LONDON (Reuters) - Royal Bank of Scotland reported the biggest loss in British history on Thursday and said Britain’s stake could rise as high as 95 percent after it stumped up billions to insure risky bank assets.
RBS said Britain would inject a further 13 billion pounds ($18.5 billion) to help the bank pay for a new scheme that will transfer most of the risk from 325 billion pounds’ worth of toxic RBS assets and risky loans to the taxpayer.
The so-called Asset Protection Scheme launched by Britain’s Treasury on Thursday was expected to insure well over 500 billion pounds worth of assets by the time other banks have signed up.
Banks around the world have trillions of dollars of potential losses on their books after the collapse of the U.S. property market triggered a credit crunch, leading to a full-blown global financial crisis and worldwide recession.
Hiving off troubled assets and purging banks of their worst liabilities will be a focal point of discussion at next month’s meeting of G20 finance ministers and central bankers in Britain.
RBS said it made a 24.1 billion pound loss in 2008, topping the 21.8 billion loss by Vodafone in 2006 to be the biggest loss in British corporate history.
The results included 16.2 billion pounds in write-downs on past acquisitions, including RBS’s 2007 takeover of parts of ABN Amro, plus a 7.9 billion pounds operating loss.
RBS shares, which had lost 95 percent of their value since early 2007, closed 26 percent higher at 29 pence, while the FTSE 100 share index added 1.7 percent. British government bond (gilt) prices fell sharply.
“The favorable pricing of the asset protection scheme, along with the additional capital injection from the government, will remove the immediate capital concerns about RBS,” Panmure Gordon analyst Sandy Chen said in a note to clients.
“For now, the markets will probably focus on the favorable terms of this bailout.”
Lloyds Banking Group shares rose 31 percent ahead of its results on Friday when it is expected to put over 200 billion pounds of assets into the insurance package.
Lloyds said it was in talks with the Treasury about participating, but there was no certainty its involvement would be on the same terms as RBS.
Under the insurance scheme, RBS will pay a 6.5 billion pound signing-up fee and be responsible for the first 19.5 billion pounds of any losses. The taxpayer will be liable for 90 percent of any losses beyond that.
RBS will also forego tax allowances as a condition of participation, lifting the potential cost to the bank to about 10 percent of the insured assets, or 30 billion pounds.
RBS said it would cut 2.5 billion pounds in costs as part of a restructuring program that will see it exit or reduce its presence in 36 of the 54 countries it operates in.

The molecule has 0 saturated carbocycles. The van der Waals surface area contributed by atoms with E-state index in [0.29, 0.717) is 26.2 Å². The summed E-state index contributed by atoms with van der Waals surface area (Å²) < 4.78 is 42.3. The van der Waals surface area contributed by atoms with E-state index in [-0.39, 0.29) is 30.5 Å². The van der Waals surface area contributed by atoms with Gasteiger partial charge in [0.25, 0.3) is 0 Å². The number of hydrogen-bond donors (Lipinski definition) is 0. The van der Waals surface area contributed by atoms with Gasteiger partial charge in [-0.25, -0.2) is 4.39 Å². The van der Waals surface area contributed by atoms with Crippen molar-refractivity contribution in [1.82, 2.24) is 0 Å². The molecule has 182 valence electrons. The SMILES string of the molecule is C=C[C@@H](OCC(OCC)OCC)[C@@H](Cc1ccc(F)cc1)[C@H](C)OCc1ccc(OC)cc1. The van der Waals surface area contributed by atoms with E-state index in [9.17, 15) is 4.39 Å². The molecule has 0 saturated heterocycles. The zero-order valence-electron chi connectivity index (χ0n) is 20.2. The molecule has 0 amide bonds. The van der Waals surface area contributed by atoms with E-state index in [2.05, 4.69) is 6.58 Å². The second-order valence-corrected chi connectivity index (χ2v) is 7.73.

Chief executive Stephen Hester said the insurance scheme would give RBS the stability to push through its restructuring.
“That doesn’t mean we will recover successfully. There’s a massive amount of hard work to do and obstacles to overcome, but we now have the job of execution,” Hester told reporters.
He said he did not take issue with press speculation there could be as many as 20,000 job cuts, adding the crisis had taken its toll on staff morale.
“I believe that RBS’s staff are disappointed and even ashamed at what has happened to the institution they worked for. They are feeling battered and bruised because they are being labeled with disapproval that is misplaced,” he said.
Hester said while the government’s voting rights would be capped at 75 percent, its stake in the bank could rise as high as 95 percent depending on future losses against insured assets.
Britain holds 70 percent of RBS after it provided the bank with an emergency capital injection of 20 billion pounds in October.
In Edinburgh, the bank’s home city, anger focused on former chief executive Fred Goodwin after it emerged the man blamed for allowing RBS to overreach itself was entitled to an annual pension of 693,000 pounds.
“The amount being talked about is obscene. Does this man have a conscience?” asked Derek Mortimer, a self-employed mortgage arrears councilor.
“Banks have effectively been turned into gambling dens. The whole thing is symptomatic of human greed.”
Vince Cable, spokesman for the opposition Liberal Democrats party, said the latest support package was a disgrace, saying that unlike past bailouts the insurance scheme offered no prospect of a profit for taxpayers should the banks recover.
“It’s essentially transferring all of the risk onto the taxpayer,” he told BBC Television.
Under the conditions imposed by the scheme, RBS said it would raise lending to consumers and businesses by 25 billion pounds over the next 12 months and by a further 25 billion in 2010.
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(Additional reporting by Steve Slater and Matt Falloon in London and Christina Fincher in Edinburgh; writing by Paul Hoskins; editing by Elaine Hardcastle and Dan Lalor)
$1 = 0.7020 pound